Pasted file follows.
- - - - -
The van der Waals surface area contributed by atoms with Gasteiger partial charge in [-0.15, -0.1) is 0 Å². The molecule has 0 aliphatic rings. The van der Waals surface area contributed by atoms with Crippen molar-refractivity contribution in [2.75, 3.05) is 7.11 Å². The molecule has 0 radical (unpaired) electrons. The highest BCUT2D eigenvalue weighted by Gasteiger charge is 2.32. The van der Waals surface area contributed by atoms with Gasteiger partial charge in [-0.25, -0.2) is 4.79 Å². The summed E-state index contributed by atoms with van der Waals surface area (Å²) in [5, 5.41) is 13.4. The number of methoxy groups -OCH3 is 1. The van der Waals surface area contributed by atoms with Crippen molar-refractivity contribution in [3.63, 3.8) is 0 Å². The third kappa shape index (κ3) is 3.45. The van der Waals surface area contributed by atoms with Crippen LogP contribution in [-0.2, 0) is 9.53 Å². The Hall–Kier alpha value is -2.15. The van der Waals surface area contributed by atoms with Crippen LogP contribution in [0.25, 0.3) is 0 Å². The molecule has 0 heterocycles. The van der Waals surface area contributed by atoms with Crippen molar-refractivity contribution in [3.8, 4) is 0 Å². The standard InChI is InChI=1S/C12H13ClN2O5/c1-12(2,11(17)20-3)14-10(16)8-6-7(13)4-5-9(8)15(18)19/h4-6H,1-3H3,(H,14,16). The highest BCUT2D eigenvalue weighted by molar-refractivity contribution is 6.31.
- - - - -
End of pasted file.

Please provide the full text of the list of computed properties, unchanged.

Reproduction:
The van der Waals surface area contributed by atoms with Gasteiger partial charge in [-0.15, -0.1) is 0 Å². The molecule has 0 aliphatic rings. The van der Waals surface area contributed by atoms with Crippen molar-refractivity contribution in [2.75, 3.05) is 7.11 Å². The molecule has 0 radical (unpaired) electrons. The highest BCUT2D eigenvalue weighted by Gasteiger charge is 2.32. The van der Waals surface area contributed by atoms with Gasteiger partial charge in [-0.25, -0.2) is 4.79 Å². The summed E-state index contributed by atoms with van der Waals surface area (Å²) in [5, 5.41) is 13.4. The number of methoxy groups -OCH3 is 1. The van der Waals surface area contributed by atoms with Crippen molar-refractivity contribution in [3.63, 3.8) is 0 Å². The third kappa shape index (κ3) is 3.45. The van der Waals surface area contributed by atoms with Crippen LogP contribution in [-0.2, 0) is 9.53 Å². The Hall–Kier alpha value is -2.15. The van der Waals surface area contributed by atoms with Crippen LogP contribution in [0.25, 0.3) is 0 Å². The molecule has 0 heterocycles. The van der Waals surface area contributed by atoms with Crippen molar-refractivity contribution in [3.8, 4) is 0 Å². The standard InChI is InChI=1S/C12H13ClN2O5/c1-12(2,11(17)20-3)14-10(16)8-6-7(13)4-5-9(8)15(18)19/h4-6H,1-3H3,(H,14,16). The highest BCUT2D eigenvalue weighted by molar-refractivity contribution is 6.31.